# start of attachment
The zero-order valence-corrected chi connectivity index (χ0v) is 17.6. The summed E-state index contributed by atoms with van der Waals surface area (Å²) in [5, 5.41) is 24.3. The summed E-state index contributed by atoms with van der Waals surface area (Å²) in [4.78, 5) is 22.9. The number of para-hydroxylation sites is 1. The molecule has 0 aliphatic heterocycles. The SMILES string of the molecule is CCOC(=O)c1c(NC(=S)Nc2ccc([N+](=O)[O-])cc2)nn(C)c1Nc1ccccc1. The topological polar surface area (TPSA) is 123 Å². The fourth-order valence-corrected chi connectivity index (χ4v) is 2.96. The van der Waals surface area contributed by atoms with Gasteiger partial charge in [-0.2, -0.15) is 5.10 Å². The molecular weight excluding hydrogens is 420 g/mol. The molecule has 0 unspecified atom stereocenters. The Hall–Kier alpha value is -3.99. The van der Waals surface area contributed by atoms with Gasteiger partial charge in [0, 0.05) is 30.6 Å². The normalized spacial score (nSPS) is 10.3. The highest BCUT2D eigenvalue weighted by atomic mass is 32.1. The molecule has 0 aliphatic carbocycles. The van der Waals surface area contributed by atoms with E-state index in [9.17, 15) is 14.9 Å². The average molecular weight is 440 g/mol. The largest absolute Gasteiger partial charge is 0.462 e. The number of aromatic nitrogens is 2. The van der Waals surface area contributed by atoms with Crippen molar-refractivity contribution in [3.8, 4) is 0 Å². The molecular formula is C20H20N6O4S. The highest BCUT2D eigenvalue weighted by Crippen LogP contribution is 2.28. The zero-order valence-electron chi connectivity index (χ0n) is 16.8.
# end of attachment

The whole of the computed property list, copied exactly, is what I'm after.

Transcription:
The zero-order valence-corrected chi connectivity index (χ0v) is 17.6. The summed E-state index contributed by atoms with van der Waals surface area (Å²) in [5, 5.41) is 24.3. The summed E-state index contributed by atoms with van der Waals surface area (Å²) in [4.78, 5) is 22.9. The number of para-hydroxylation sites is 1. The molecule has 0 aliphatic heterocycles. The SMILES string of the molecule is CCOC(=O)c1c(NC(=S)Nc2ccc([N+](=O)[O-])cc2)nn(C)c1Nc1ccccc1. The topological polar surface area (TPSA) is 123 Å². The fourth-order valence-corrected chi connectivity index (χ4v) is 2.96. The van der Waals surface area contributed by atoms with Gasteiger partial charge in [-0.2, -0.15) is 5.10 Å². The molecular weight excluding hydrogens is 420 g/mol. The molecule has 0 unspecified atom stereocenters. The Hall–Kier alpha value is -3.99. The van der Waals surface area contributed by atoms with Gasteiger partial charge in [0, 0.05) is 30.6 Å². The normalized spacial score (nSPS) is 10.3. The highest BCUT2D eigenvalue weighted by atomic mass is 32.1. The molecule has 0 aliphatic carbocycles. The van der Waals surface area contributed by atoms with E-state index in [9.17, 15) is 14.9 Å². The average molecular weight is 440 g/mol. The largest absolute Gasteiger partial charge is 0.462 e. The number of aromatic nitrogens is 2. The van der Waals surface area contributed by atoms with Crippen molar-refractivity contribution in [3.8, 4) is 0 Å². The molecular formula is C20H20N6O4S. The highest BCUT2D eigenvalue weighted by Crippen LogP contribution is 2.28. The zero-order valence-electron chi connectivity index (χ0n) is 16.8.